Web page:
As we head into winter and the days get shorter, for many people that can mean a change in mood. It is not uncommon to feel a little sluggish or that you want to hibernate and eat more comfort foods this time of year. However, for some, low winter moods can be more serious.
Seasonal affective disorder (SAD) is characterized by recurrent episodes of depression, usually in the late fall and winter, alternating with periods of normal or high mood the rest of the year. There is still debate in the scientific community over whether SAD is a distinct mental illness or a specific type of major depressive disorder. According to the National Institutes of Mental Health (NIMH), common symptoms of SAD include fatigue, hopelessness, and social withdrawal; depressions are most often mild to moderate, but they can be severe.
Thankfully, there are many natural approaches that can be helpful for maintaining a healthy mood in the winter months!
Light therapy consists of regular, daily exposure to a “happy light,” which artificially simulates high-intensity sunlight. You spend about 30 minutes sitting in front of the light after waking up in the morning. The light box should provide an exposure to 10,000 lux of light and emit as little UV light as possible.
Psychotherapy (or talk therapy) can help you identify and change negative thoughts and behaviors that may be making you feel worse, learn how to manage stress, and learn healthy coping methods.
Fostering the mind-body connection through techniques like reiki, yoga, tai-chi, meditation, music therapy, or art therapy can help alleviate stress and help you feel more grounded.
Regular exercise can boost the immune system, elevate mood, and manage stress by modulating our stress hormone cortisol. If you are able to exercise outside, even better.
Stick with a consistent, whole-foods diet, and avoid processed foods as much as possible. Vegetable intake is especially important for making sure that you are getting enough micro- and macronutrients in your diet to support the production of your neurotransmitters which regulate your mood.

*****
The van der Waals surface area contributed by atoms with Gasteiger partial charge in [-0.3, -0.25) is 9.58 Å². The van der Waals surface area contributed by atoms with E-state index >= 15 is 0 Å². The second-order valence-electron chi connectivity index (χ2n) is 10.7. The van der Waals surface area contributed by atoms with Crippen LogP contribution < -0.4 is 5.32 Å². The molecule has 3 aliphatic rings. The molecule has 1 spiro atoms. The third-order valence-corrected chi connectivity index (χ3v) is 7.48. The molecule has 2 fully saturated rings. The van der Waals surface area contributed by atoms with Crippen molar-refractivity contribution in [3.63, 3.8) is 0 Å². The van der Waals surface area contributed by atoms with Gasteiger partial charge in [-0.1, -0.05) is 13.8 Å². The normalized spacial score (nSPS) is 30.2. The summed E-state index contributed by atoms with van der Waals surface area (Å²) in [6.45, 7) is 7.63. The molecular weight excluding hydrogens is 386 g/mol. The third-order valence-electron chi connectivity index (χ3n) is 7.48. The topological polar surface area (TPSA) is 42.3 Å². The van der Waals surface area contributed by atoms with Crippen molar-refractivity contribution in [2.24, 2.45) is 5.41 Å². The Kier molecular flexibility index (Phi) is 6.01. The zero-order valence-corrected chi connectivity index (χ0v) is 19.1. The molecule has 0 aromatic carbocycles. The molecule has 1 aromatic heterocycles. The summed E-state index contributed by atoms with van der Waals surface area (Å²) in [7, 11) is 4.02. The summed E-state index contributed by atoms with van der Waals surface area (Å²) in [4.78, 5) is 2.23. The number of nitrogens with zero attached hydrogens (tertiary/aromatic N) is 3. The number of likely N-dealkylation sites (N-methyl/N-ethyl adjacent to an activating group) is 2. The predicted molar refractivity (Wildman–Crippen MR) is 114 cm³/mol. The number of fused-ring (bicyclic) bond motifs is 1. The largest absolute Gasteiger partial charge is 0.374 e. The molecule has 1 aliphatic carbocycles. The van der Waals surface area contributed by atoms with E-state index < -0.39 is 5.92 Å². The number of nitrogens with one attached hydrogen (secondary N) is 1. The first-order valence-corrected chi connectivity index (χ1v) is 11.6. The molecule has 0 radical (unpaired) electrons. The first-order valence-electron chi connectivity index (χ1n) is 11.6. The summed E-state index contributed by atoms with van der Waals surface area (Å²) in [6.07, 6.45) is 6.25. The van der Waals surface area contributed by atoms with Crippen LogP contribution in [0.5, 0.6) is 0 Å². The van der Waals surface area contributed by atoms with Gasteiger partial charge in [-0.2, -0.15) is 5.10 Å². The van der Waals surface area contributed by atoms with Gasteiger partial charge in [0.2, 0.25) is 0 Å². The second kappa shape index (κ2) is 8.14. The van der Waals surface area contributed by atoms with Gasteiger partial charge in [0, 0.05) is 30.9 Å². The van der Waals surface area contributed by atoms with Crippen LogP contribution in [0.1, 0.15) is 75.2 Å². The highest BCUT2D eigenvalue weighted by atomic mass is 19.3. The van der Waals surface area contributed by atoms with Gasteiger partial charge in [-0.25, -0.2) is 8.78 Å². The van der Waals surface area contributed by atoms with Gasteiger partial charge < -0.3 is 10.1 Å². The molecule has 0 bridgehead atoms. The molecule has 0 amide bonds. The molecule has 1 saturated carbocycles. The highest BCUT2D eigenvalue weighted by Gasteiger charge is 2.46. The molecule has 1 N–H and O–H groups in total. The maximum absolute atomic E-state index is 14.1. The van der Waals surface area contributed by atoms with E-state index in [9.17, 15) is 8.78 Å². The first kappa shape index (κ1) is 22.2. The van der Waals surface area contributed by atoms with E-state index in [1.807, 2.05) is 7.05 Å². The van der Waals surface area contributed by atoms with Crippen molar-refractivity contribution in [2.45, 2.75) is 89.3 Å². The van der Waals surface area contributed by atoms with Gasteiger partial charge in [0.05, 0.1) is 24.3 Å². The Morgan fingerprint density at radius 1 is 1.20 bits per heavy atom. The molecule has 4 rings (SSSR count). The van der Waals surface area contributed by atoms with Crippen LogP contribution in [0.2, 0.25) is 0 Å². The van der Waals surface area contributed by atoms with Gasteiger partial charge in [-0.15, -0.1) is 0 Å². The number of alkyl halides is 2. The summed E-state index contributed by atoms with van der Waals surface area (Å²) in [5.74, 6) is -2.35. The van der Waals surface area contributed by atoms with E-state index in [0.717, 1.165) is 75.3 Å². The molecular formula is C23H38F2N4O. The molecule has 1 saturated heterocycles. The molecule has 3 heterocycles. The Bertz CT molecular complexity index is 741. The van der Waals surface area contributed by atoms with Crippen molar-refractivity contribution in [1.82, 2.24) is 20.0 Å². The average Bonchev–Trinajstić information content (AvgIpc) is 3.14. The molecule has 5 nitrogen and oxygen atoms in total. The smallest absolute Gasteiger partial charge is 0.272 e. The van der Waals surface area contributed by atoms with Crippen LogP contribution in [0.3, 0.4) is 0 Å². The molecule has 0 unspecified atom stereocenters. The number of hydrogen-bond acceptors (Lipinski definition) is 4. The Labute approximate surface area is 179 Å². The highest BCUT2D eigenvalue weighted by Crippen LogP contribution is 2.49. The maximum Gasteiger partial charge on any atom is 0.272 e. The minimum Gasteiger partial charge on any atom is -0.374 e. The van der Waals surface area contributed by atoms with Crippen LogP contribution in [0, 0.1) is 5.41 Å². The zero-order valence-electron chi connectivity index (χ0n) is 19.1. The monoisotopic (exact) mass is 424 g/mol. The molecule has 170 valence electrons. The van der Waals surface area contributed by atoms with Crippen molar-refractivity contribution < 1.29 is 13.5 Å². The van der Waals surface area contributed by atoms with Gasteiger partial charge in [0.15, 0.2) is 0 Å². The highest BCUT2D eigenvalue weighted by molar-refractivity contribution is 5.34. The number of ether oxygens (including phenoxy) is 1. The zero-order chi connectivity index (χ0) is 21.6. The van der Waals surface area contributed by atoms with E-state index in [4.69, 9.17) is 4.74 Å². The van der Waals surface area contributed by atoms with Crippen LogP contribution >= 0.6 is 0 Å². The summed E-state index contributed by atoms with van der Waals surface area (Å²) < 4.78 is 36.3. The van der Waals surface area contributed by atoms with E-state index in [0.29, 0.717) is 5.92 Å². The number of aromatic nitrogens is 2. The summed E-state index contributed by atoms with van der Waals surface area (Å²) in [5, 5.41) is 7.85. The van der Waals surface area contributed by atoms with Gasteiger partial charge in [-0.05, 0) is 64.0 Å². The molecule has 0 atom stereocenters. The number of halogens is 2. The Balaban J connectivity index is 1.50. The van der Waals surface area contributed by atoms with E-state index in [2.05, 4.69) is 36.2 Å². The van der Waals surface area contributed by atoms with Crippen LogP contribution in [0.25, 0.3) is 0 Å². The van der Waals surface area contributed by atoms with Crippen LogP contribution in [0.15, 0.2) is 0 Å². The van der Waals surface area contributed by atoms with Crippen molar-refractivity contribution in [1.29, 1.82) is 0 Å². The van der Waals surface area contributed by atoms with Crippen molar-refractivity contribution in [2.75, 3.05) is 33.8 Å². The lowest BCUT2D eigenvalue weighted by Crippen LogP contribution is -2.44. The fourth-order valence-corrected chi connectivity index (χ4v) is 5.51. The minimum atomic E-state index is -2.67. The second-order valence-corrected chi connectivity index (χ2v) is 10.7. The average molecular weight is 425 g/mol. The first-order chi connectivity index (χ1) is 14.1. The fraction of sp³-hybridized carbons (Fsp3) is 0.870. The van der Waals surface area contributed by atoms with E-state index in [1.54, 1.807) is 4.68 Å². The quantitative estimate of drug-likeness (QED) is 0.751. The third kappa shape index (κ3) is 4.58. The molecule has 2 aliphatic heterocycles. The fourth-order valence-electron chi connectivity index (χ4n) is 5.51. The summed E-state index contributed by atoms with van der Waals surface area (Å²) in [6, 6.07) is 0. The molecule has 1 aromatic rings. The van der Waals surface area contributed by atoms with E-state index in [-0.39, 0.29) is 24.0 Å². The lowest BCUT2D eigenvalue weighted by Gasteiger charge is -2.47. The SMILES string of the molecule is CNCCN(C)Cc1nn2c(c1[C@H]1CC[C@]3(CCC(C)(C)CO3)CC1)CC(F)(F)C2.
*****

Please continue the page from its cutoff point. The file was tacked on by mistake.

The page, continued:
Getting regular, uninterrupted, quality sleep (7-10 hours per night for most of us) is hugely important for maintaining not just our mood, but also our overall health!
Besides basic lifestyle modifications, you may also want to consider the following supplements (talk with your naturopathic doctor or healthcare provider to determine a safe and appropriate dose):
Vitamin D is essential to many of our body’s processes and plays important roles in regulating our serotonin (one of our main happiness hormones). Normally our bodies can create vitamin D when our skin is exposed to sunlight. Unfortunately if you are in a northern latitude such as Minnesota, the spectrum of sunlight you need to make vitamin D is not accessible in the winter!
The B vitamins are water soluble vitamins that are precursors to hundreds of biochemical processes in our bodies. They are most abundant in foods such as meat, fish, and dairy, so if you are vegetarian or vegan supplementing with B vitamins may be extra important - especially if you are combatting low mood.
These “friendly bugs” help more than just the gut and influence many body systems such as the nervous system, respiratory system, kidneys, and skin. They are also known to modulate inflammation and our immune responses.
The omega-3 fatty acids found in fish oil can be helpful in improving mood and inflammation. Our central nervous system has the second highest concentration of lipids in the human body, which make omega-3 fatty acids particularly essential for normal nervous system development and function.
And many more…:
There are many herbs, vitamins, amino acids, and energetic forms of medicine that can be helpful in treating SAD, elevating mood and maintaining wellness. Naturopathic doctors are extensively trained in botanical medicine and nutrition and can help you find a supplement regimen that is safe, effective, and tailored to you. It is helpful to always keep your doctor fully informed of all medications, supplements and herbs that you are taking so that they can help you avoid drug-herb and drug-nutrient interactions and potential adverse side effects.
If you have concerns about low winter mood please reach out to the Wellness Minneapolis team. We are here to support you!
- What is seasonal affective disorder?
- Seasonal affective disorder (SAD)
- What is seasonal affective disorder (SAD)?
- Food for Mood: Relevance of Nutritional Omega-3 Fatty Acids for Depression and Anxiety
Dr. Jones is a naturopathic doctor, specializing in mental health concerns including OCD, Bipolar, PTSD, ADHD. She has a passion for all modalities that naturopathic medicine has to offer including lifestyle counseling, botanical medicine, and nutrition. Dr. Jones loves taking the time to listen to patients, understand their health history, and offer comprehensive and compassionate care so that patients feel empowered to take control of their own health. Learn more about Dr. Jones and schedule a complimentary discovery call here.